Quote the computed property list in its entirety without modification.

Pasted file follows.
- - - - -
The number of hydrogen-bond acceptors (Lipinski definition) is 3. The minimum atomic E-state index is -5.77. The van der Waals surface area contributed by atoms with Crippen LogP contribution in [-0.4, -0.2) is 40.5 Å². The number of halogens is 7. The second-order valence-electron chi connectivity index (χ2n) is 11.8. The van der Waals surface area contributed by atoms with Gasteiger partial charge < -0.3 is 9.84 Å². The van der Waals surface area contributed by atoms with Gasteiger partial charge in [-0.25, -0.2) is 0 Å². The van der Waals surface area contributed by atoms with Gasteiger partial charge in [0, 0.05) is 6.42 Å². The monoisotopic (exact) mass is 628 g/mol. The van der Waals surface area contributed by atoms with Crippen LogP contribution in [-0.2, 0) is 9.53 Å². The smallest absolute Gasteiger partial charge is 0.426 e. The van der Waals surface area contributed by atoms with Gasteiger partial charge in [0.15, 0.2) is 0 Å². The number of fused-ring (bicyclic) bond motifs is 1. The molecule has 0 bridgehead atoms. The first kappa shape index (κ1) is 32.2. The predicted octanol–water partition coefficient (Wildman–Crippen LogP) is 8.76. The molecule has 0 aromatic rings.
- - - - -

The number of hydrogen-bond acceptors (Lipinski definition) is 3. The minimum atomic E-state index is -5.77. The van der Waals surface area contributed by atoms with Crippen LogP contribution in [-0.4, -0.2) is 40.5 Å². The number of halogens is 7. The second-order valence-electron chi connectivity index (χ2n) is 11.8. The van der Waals surface area contributed by atoms with Gasteiger partial charge < -0.3 is 9.84 Å². The van der Waals surface area contributed by atoms with Gasteiger partial charge in [-0.25, -0.2) is 0 Å². The van der Waals surface area contributed by atoms with Gasteiger partial charge in [0, 0.05) is 6.42 Å². The monoisotopic (exact) mass is 628 g/mol. The van der Waals surface area contributed by atoms with Crippen LogP contribution in [-0.2, 0) is 9.53 Å². The smallest absolute Gasteiger partial charge is 0.426 e. The van der Waals surface area contributed by atoms with Gasteiger partial charge in [0.15, 0.2) is 0 Å². The number of fused-ring (bicyclic) bond motifs is 1. The molecule has 0 bridgehead atoms. The first kappa shape index (κ1) is 32.2. The predicted octanol–water partition coefficient (Wildman–Crippen LogP) is 8.76. The molecule has 0 aromatic rings.